Oh. Okay. Hal feels colour moving to his cheeks.
You need to soften up a bit, Hal. The Boss looks at him. Our viewers like a bit more of an…informal approach. They want to feel like they know who they’re dealing with, like if they saw you on the sidewalk they could just come right up to you and shake your hand and give you an earful.
An earful, Hal says uncertainly.
You know, shoot the shit with you.
The Boss’s phone rings. She waves it away with her long fingers. The voice mail will get it, she says. Voice mail! I remember when we used to have real people answering the phones around here.
Hal isn’t sure what he’s supposed to say. He doesn’t say anything.
Are you getting me here, Hal?
I want you to lighten up. Try to be less stiff, less formal.
Sure. I can…be…
Just be yourself, Hal. I mean c’mon! It’s not like you’re reporting breaking news of earth- shattering consequence. We don’t have much of that around here. The Boss laughs at her own joke. Relax. Let loose a little. Connect.
Relax. Let loose.
Hal fingers the fraying cuffs of his cheap, blue, no-wrinkle Oxford button down. He needs another one. $21.99 at MensClothingWarehouse.com. Scott buys his clothes at boutiques in the city.
Are you seeing someone, Hal?
What? The word comes out raspy, like there’s something in his throat.
You know, dating, going out, whatever you kids call it these days.
Oh, uh, no. No. I just…I’ve just been…
I understand. You’re focussed. I respect that. But live a little, Hal. Get out there. Have some fun. Play the field!
Yeah, you know, lighten up. People want to see you out and about.
Sure they do. Sure they do. They want to see you putting on a little bit of a show. Preferably with a nice young lady on your arm.
Get out there young man. Time’s a wasting. Don’t be so serious!
Get out there, Hal says.
You’re going to go far in this business, Hal. I really do believe that. Now, do you have any questions for me?
Uh…I’m…Sure. I get it. Loosen up. I can do that. Hal lets out a stilted laugh.
Great, the Boss says. That’s great, Hal. And thank you. Thank you for all your hard work. Hal gets up. The Boss extends her hand and he shakes it, her cool dry palm against his moist hot one.
Hal stands in the hall. It’s quiet. Everybody else has probably gone home. Hal is usually the last one to leave. Scott says he works too hard. Scott says he should take it easy. Just like the Boss, Hal thinks. How weird is that?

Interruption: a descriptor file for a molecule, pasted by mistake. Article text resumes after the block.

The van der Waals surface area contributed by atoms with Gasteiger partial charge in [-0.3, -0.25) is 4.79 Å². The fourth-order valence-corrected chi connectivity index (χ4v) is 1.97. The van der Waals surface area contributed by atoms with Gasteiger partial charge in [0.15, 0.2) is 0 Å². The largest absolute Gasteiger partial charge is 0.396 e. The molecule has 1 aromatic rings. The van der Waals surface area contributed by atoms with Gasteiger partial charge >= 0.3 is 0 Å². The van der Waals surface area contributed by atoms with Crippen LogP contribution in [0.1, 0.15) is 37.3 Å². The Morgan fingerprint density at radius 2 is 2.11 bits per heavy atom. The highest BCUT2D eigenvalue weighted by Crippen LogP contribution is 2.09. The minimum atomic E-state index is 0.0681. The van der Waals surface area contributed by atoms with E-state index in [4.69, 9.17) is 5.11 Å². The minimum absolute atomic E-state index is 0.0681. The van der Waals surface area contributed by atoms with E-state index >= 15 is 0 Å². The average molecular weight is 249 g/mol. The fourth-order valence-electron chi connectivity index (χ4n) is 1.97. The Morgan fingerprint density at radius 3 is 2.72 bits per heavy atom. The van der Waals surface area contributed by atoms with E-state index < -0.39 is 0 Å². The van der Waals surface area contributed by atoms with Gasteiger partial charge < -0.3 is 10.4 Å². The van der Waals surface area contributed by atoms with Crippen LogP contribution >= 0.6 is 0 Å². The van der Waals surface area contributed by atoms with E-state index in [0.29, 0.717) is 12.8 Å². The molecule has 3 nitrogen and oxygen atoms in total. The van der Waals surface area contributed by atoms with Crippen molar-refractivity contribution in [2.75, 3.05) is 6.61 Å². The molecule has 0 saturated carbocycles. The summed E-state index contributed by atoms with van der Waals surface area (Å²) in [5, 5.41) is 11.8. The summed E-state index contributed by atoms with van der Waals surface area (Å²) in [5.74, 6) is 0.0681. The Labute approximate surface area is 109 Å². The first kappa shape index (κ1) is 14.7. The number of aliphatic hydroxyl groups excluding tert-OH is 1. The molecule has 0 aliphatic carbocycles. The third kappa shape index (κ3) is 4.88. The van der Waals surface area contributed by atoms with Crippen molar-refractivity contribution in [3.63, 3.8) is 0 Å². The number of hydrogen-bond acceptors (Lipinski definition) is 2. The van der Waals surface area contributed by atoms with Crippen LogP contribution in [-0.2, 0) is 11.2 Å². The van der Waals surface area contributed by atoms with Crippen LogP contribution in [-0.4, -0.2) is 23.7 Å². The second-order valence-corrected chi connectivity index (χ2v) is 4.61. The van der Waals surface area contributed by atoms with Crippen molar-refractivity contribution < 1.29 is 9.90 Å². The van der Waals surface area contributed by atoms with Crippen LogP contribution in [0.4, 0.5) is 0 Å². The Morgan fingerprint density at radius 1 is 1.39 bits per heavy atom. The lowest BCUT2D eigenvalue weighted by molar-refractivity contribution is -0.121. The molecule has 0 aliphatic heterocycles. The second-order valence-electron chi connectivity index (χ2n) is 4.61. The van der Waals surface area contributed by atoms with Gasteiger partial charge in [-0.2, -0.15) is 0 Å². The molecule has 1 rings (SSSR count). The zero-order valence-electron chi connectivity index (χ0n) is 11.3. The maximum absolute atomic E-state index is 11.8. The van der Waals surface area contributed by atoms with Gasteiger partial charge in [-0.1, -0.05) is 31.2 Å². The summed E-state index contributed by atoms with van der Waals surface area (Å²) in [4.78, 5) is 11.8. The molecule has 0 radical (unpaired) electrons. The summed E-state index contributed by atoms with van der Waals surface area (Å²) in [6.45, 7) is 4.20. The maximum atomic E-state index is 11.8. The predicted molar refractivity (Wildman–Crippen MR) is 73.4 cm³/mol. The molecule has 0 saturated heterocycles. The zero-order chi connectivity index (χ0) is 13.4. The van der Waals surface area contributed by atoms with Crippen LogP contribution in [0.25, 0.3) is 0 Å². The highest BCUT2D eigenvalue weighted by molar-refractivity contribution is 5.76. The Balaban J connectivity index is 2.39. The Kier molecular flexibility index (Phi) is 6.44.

The door to the ladies room swings open and Sarah pushes out.
Hey! Hal! Sarah’s smiling. It’s the end of the day, but she smells fresh and soapy. She’s perky and blonde and Trevor is always making comments about her “knockers.” She could have any guy she wanted. Just about.
You in a hurry?
I was just—
What did the Boss lady want?
Oh…nothing. Nothing really.
She just wanted to…it was like a…one-year kind of review, kind of.
Really? What did she say?
Hal looks longingly at the dimly glowing red exit sign at the end of the hall.
Hey! Sarah says with pep. We should celebrate! It’s your one-year anniversary! Let’s go have a drink! Do you want to get a drink?
Scott calls her the weather girl. How’s the weather girl? Whoo…nice blouse weather girl…
Oh, Sarah, I can’t…I’ve got a…I want to but I’ve got a…thing.
In another minute he’ll be in the car, on the way to the Save-A-Centre Grocery. Scott’s coming over for dinner tonight. Actually, it’s a celebration too. It’s their three-month anniversary. Another anniversary. Hal’s promised to cook something romantic.
A date? Sarah teases.
No, it’s not a…it’s just…Hal pretends to look at his watch. I’m…late, he announces. He can feel the heat on his cheeks. Lobster, he thinks suddenly. Hal saw them cook lobster on Wississauga’s Cooking with Wanda! It looked pretty easy. You just toss them in the hot water and wait until they turn red.
Hal Niedzviecki is a writer of fiction and nonfiction exploring post-millennial life. This was an excerpt from The Archaeologists, to be published by ARP books in Fall 2016.